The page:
Today, I am in Hastings-on-Hudson, a bedroom community about a half hour north of New York City, on a deer hunt. The weapon of choice is a dart gun, and it’s one of the key tools in our collaborative experiment with the town to vaccinate Hastings-on-Hudson’s deer and prevent the treated animals from reproducing, as a way of building greater tolerance for their presence and reducing their impacts on shrubbery and the forest. This effort builds on our experience in conducting humane deer-control programs on Fire Island National Seashore in New York and on Fripp Island in South Carolina.
This one is different than the others because the control program is happening within a town with a year-round population of 7,500 residents. In 2009, Hastings-on-Hudson proposed a trap-and-kill program to control its 120 or so deer, but a citizens’ group, led by Barbara Stagno, persuaded Mayor Peter Swiderski that killing deer would not be sustainable. She put him in touch with Dr. Allen Rutberg, a Tufts University wildlife scientist who once worked at The HSUS and has led other humane wildlife population control programs, and together they charted a course to control the deer by vaccinating the females and limiting reproduction.
“It is a practical solution in a dense community, where lethal options are problematic,” Mayor Swiderski told me today. “There’s an eagerness to see that the problem is addressed.”
Our team has darted 25 deer thus far, and we’ll be here into April. “Our goal is to treat two-thirds of the female segment of the population – from 30 to 50 — in order to curb the size of the population over time,” says Stephanie Boyles Griffin, senior director of Innovative Wildlife Management for The HSUS.
Stephanie and her team have set up feeder stations, with automatic dispensers spraying whole corn in a 10-foot radius of the four-foot-high device twice a day, taking advantage of the clustering of deer around these sites. Our team then approaches the deer, already pretty well habituated to a human presence, and shoots a targeted female with a dart that immobilizes her for a brief period. When she is down, our expert team removes the dart and treats the entry point. We attach a numbered tag to both ears and then inject the PZP-22 vaccine, which should prevent pregnancy for 22 months. We collect a little blood for a pregnancy screening, administer a broad-spectrum antibiotic, and do body measurements. We then reverse the effect of the tranquilizer, and it usually takes the deer two or three hours to recover. Our team stays with them until they get back on their feet, to protect them from dogs, coyotes, or any other possible threat.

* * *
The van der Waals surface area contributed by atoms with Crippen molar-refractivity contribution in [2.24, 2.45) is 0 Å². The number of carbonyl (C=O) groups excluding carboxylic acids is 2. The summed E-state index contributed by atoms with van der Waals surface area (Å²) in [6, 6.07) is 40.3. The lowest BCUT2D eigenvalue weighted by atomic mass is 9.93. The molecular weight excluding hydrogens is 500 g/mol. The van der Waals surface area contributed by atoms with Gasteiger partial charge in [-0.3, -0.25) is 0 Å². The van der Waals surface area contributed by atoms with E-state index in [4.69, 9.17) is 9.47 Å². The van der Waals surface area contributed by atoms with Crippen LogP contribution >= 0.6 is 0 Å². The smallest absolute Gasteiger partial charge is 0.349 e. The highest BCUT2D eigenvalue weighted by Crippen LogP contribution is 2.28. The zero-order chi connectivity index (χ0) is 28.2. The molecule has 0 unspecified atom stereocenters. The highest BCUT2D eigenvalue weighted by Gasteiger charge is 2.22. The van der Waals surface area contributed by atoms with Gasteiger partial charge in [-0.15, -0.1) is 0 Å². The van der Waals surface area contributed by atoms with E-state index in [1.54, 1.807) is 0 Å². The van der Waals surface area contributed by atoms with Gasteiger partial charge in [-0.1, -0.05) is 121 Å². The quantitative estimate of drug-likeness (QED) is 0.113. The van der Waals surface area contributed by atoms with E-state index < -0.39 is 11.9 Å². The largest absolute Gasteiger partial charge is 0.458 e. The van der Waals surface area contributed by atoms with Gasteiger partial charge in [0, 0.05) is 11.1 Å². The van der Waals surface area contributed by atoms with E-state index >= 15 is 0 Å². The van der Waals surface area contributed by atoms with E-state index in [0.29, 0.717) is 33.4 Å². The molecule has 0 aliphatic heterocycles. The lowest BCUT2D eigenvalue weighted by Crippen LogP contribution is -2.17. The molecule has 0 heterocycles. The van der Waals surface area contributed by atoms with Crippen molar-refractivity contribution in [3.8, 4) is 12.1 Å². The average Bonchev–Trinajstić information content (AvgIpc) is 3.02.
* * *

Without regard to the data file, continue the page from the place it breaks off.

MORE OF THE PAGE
We’ve found the deer are in pretty good condition even after this tough winter in the Northeast. This morning, we came across about 10 deer already darted, and we weren’t able to get a good shot on any untagged adult females. But we’ll be back out this evening, and should be able to get a clean shot at one or two. We’ll stay here until we hit our target number.
The evidence of strong community cooperation has been encouraging. Homeowners who welcome our conducting the procedure on their property plant green flags on their lawn to signal to us that it’s open season on their property. One woman approached our vehicle today – identified with our logo and a “HOH DEER PROJECT” rooftop sign – and told us how much she appreciated our efforts.
There are many locations, like the densely populated Hastings-on-Hudson, where hunting isn’t an option. People want something done about deer impacts, but most don’t want a violent outcome for the animals, especially if there’s a more humane alternative. If this program succeeds here, it’s one that can be replicated in hundreds of communities throughout the country dealing with similar conflicts. Human-wildlife conflicts are a real issue, and no group puts more of its shoulder into humane solutions than The HSUS. In our quest to help all animals, we are happy to provide leadership and forge solutions that are good for communities and the people and animals living with them.